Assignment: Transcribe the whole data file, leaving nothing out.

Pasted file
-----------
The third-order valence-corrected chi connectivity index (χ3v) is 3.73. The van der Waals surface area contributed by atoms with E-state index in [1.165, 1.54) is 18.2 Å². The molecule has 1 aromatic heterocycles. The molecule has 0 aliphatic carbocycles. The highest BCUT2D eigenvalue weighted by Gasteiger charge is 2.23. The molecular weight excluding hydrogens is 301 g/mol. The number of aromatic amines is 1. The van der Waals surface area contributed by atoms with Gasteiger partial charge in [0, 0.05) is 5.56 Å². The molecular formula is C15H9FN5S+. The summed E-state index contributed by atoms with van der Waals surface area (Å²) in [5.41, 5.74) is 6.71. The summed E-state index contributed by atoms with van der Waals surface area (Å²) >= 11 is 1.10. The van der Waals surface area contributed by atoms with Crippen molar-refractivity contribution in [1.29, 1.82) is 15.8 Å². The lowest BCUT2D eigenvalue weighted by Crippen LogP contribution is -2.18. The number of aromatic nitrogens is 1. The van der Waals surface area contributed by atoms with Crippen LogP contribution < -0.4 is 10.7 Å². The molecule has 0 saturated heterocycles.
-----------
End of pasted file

The third-order valence-corrected chi connectivity index (χ3v) is 3.73. The van der Waals surface area contributed by atoms with E-state index in [1.165, 1.54) is 18.2 Å². The molecule has 1 aromatic heterocycles. The molecule has 0 aliphatic carbocycles. The highest BCUT2D eigenvalue weighted by Gasteiger charge is 2.23. The molecular weight excluding hydrogens is 301 g/mol. The number of aromatic amines is 1. The van der Waals surface area contributed by atoms with Gasteiger partial charge in [0, 0.05) is 5.56 Å². The molecular formula is C15H9FN5S+. The summed E-state index contributed by atoms with van der Waals surface area (Å²) in [5.41, 5.74) is 6.71. The summed E-state index contributed by atoms with van der Waals surface area (Å²) >= 11 is 1.10. The van der Waals surface area contributed by atoms with Crippen molar-refractivity contribution in [1.29, 1.82) is 15.8 Å². The lowest BCUT2D eigenvalue weighted by Crippen LogP contribution is -2.18. The number of aromatic nitrogens is 1. The van der Waals surface area contributed by atoms with Crippen LogP contribution < -0.4 is 10.7 Å². The molecule has 0 saturated heterocycles.